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Editorial: Sunak’s painfully perfidious ‘social justice’ smokescreen — who is he kidding?

PRIME MINISTER Rishi Sunak paid tribute to former Tory leader Iain Duncan Smith when he gave his speech on welfare at the Centre for Social Justice today.

Duncan Smith founded the misnamed centre in 2004, along with leading Tory activist Tim Montgomerie, entrepreneur Mark Florman and Philippa Stroud, since 2015 a Tory member of the House of Lords.

So, although the centre claims to be independent, its right-wing, pro-business bias was clear from the outset, and over the years it has been very influential on Conservative policies in government.

Its stated aim is to “put social justice at the heart of British politics,” and indeed its policy units — education, work and opportunity, addiction, criminal justice, family, debt, housing and communities and modern slavery — sound relevant to that.

But they all ignore the elephants in the room — the capitalist system which is the root cause of inequality, and the government’s handling of the economy, which has driven massive cutbacks to public services and the holding down of pay in the public sector.

Analysis by the TUC shows that the number of people in poverty living in a working household has increased by 1.5 million since 2010. That’s a major social injustice.

And there is no social justice in starving the NHS of resources so that 6.3m people are on waiting lists for consultant-led elective care — still 50 per cent higher than before the pandemic, which in turn was a big increase on the figure under the last Labour government.

There is no social justice in education when Sure Start centres have had to close through lack of funding, and when the average class size of state primary and secondary schools is 27.6 and 22.3 respectively, compared with 16 and 15 in private schools.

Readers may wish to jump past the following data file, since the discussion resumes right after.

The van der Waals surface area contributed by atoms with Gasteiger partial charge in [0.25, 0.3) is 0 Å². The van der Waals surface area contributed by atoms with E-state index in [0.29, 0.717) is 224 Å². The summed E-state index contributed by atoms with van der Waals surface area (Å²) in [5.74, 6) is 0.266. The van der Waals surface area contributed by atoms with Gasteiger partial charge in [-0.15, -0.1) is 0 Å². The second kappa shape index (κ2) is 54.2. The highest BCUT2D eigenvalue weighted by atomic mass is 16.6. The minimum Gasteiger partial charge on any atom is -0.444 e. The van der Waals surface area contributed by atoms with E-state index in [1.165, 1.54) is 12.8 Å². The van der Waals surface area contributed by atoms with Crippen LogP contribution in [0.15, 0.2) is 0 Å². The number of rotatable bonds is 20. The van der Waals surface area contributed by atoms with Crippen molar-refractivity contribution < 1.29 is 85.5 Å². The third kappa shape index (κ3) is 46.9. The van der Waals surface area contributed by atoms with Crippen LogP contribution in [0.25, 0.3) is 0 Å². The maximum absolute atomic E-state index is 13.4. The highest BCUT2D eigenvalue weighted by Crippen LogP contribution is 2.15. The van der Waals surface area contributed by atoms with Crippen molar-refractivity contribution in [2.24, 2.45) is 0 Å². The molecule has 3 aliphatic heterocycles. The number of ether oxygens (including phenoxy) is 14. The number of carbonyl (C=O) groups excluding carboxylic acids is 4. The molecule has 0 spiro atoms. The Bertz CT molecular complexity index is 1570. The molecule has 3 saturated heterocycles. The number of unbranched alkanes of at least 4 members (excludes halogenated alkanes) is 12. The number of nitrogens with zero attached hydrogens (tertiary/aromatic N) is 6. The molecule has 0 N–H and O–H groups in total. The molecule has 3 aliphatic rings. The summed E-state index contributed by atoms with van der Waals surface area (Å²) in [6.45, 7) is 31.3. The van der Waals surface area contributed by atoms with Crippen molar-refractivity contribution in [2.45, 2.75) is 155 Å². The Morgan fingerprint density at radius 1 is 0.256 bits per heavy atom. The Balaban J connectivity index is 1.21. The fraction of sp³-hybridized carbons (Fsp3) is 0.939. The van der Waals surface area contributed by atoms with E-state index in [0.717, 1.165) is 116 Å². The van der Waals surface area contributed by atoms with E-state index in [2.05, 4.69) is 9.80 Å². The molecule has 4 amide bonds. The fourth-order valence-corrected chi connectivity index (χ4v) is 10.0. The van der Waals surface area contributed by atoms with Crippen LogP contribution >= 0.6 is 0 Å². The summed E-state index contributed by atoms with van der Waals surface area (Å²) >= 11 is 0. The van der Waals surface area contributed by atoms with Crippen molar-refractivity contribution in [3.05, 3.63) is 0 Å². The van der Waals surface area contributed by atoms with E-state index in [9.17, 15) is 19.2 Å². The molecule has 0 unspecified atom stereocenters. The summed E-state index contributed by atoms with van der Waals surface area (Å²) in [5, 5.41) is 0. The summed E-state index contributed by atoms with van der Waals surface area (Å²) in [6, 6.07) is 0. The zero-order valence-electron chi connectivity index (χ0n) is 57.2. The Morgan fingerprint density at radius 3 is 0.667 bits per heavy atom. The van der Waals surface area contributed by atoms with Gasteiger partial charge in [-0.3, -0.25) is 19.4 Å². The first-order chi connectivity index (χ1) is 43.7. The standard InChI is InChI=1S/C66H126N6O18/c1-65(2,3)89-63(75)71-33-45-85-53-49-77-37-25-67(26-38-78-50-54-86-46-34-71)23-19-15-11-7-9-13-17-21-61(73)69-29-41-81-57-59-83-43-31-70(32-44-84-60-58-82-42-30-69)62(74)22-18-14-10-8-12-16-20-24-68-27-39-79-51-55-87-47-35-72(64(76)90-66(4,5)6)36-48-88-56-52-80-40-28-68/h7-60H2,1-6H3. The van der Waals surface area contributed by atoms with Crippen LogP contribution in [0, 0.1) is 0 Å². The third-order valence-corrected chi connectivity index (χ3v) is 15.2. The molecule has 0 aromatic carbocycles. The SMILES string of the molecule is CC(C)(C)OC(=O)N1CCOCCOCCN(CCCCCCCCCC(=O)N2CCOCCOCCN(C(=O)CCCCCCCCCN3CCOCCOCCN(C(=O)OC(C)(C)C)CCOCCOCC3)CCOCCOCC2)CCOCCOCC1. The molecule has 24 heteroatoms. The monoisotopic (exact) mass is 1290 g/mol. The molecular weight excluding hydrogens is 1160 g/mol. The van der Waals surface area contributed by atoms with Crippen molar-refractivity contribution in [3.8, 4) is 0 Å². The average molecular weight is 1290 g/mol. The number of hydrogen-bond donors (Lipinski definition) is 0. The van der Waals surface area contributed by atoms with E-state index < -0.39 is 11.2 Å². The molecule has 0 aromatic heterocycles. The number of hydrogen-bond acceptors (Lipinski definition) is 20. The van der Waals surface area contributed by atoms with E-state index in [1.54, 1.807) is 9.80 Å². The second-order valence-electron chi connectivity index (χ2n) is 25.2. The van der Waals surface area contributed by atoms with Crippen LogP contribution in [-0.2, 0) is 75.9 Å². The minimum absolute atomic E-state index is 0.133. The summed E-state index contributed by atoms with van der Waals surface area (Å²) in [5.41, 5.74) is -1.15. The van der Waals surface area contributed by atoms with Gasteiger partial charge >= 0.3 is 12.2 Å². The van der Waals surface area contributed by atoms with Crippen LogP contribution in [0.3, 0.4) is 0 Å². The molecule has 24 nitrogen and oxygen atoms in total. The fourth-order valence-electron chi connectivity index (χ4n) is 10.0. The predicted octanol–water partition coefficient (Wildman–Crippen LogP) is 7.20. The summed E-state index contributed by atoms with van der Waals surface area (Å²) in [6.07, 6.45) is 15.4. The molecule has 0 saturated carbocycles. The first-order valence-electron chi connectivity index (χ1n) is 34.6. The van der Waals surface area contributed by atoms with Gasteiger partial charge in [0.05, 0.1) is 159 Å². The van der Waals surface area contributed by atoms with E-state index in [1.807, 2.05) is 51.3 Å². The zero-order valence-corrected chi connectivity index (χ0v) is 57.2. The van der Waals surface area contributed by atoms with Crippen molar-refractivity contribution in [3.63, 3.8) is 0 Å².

On work, the centre says that “upskilling British workers for the post-pandemic economy is becoming nothing short of a national emergency.” But we have a government that has scrapped the UnionLearn funding, which many workers used to improve their skills.

The list could go on. But the point is that “social justice” in this context is a form of double-speak, designed to hoodwink people into thinking that something genuinely helpful is being done, when in fact it is a cosmetic exercise to disguise the real situation.

And it’s the same with Sunak’s speech today. It was full of pious words about how “work is a source of dignity, purpose, of hope,” the role of the welfare state being to “help people overcome whatever barriers they might face to living an independent, fulfilling life,” and the government has “created universal credit to make sure that work always pays” and “introduced the National Living Wage — and increased it every year, ending low pay in this country.”

Well, work can be a source of dignity, purpose and hope — but only if it is properly paid. And in too many cases that doesn’t happen, because the capitalist imperative is to make a profit, and that means minimising the payment for work.

In fact, universal credit effectively subsidises low pay. And the National Living Wage falls well short of the TUC’s demand for £15 an hour, and even more so for workers under 21.

The sting in the tail of Sunak’s message today was the blame implicitly cast on people who are off work with ill health, with a plan to tighten up on work capability assessments and take “fitness for work” determinations away from GPs altogether.

As Zarah Sultana MP tweeted today, “The richest Prime Minister in history … is demonising sick and disabled people,” wanting us “to blame our problems on anyone but the real culprits — the Tory government, their super-rich donors, and a system that puts greed before human need.”

And Nadia Whittome MP noted: “People on benefits didn’t crash the economy. The Tories did. It’s not ‘sick-note culture’ that stops people from working. It’s a mental health crisis and the state of the NHS, which the Tories left to crumble.”


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